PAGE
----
Friday, September 8, 2017

Difference between Smoke and Sanity?

Smoke and Sanity are two most confusing statements, hard to understand for beginners in the field of Software Testing.

Smoke Testing is done to make sure that all critical functionalities end to end are functioning properly so that QA Team can further proceed with more vigorous tests developed in Test Suite. Smoke is basic check at initial builds of a product where QA Team needs to be decisive: Whether to accept the build for QA or reject it? As there is no point driving a wheel-less vehicle, there is no point testing any code with missing critical functionalities. For Example: If Homepage of a website is not opening at all, build should be rejected and sent back to Development team instead of wasting time and accepting such builds.

Sanity Testing is done to make sure that all major new functionalities and bug-fixes are working fine. Sanity is done mostly at later builds / enhancements when the product is almost stable. For example: If the design of a website is to be changed and QA finds out that previous design is still coming, there can be some code merge issues or the services might not have been restarted or it might be cached somewhere, the Sanity test failure will stop QA Team to proceed further as the functionality that was to be tested is not at all testable.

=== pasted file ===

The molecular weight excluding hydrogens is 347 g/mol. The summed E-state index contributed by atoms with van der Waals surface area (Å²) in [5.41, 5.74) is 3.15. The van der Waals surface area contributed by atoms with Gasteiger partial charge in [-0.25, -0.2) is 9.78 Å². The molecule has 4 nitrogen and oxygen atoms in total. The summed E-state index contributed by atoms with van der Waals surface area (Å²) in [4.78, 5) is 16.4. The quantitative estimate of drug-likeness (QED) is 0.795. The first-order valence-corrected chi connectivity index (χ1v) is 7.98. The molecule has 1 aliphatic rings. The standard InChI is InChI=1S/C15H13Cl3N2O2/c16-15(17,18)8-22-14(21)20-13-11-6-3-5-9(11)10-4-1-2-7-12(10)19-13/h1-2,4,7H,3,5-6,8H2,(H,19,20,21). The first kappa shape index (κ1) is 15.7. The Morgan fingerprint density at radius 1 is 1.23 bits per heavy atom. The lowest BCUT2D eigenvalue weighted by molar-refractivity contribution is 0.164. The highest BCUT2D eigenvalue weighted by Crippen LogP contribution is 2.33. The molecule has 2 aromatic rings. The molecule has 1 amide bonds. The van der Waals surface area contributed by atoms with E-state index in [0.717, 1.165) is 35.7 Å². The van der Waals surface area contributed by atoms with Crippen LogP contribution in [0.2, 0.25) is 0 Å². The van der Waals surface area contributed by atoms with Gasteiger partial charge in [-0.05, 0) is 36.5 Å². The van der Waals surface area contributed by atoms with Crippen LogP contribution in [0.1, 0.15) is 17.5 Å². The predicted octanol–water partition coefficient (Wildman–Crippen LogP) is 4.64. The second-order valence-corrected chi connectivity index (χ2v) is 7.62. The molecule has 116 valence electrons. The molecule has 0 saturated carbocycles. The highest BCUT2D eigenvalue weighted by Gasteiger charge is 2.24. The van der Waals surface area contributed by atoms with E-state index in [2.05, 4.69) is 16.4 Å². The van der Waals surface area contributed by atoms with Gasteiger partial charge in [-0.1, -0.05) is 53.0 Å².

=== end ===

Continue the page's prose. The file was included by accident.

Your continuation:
Smoke Testing is usually scripted, automated or documented in most of the organisations, where as Sanity isn't (for an incomplete product).

Once a Web application is live running on production server, Sanity tests can be automated to check health of website daily at regular intervals. For an e-commerce website, sanity test cases may include:
  • Sign In & Sign Out
  • Homepage Components
  • My Account
  • Product Search
  • Product filters
  • Category Mapping
  • Checkout (Both Guest & Logged In)
  • Thank you page
But, for websites having frequent changes on basic functionalities, Automating Sanity is not suggested as the cost of maintaining the test suite would be quite expensive.